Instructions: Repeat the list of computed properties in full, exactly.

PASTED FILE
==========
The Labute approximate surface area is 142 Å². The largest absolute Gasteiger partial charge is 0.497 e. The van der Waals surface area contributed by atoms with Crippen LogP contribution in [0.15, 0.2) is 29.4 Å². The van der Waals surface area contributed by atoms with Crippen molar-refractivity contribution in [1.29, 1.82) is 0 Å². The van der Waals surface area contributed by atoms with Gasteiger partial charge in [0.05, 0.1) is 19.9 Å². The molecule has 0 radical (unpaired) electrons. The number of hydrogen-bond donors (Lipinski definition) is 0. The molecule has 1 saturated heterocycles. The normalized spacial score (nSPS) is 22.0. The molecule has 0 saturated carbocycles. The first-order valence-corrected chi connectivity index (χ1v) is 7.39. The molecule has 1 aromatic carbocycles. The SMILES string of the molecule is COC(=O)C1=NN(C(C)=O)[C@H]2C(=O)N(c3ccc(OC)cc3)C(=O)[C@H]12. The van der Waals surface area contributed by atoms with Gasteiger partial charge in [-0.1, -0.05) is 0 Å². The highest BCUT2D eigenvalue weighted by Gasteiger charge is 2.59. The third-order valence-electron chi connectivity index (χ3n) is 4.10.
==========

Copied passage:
The Labute approximate surface area is 142 Å². The largest absolute Gasteiger partial charge is 0.497 e. The van der Waals surface area contributed by atoms with Crippen LogP contribution in [0.15, 0.2) is 29.4 Å². The van der Waals surface area contributed by atoms with Crippen molar-refractivity contribution in [1.29, 1.82) is 0 Å². The van der Waals surface area contributed by atoms with Gasteiger partial charge in [0.05, 0.1) is 19.9 Å². The molecule has 0 radical (unpaired) electrons. The number of hydrogen-bond donors (Lipinski definition) is 0. The molecule has 1 saturated heterocycles. The normalized spacial score (nSPS) is 22.0. The molecule has 0 saturated carbocycles. The first-order valence-corrected chi connectivity index (χ1v) is 7.39. The molecule has 1 aromatic carbocycles. The SMILES string of the molecule is COC(=O)C1=NN(C(C)=O)[C@H]2C(=O)N(c3ccc(OC)cc3)C(=O)[C@H]12. The van der Waals surface area contributed by atoms with Gasteiger partial charge in [-0.1, -0.05) is 0 Å². The highest BCUT2D eigenvalue weighted by Gasteiger charge is 2.59. The third-order valence-electron chi connectivity index (χ3n) is 4.10.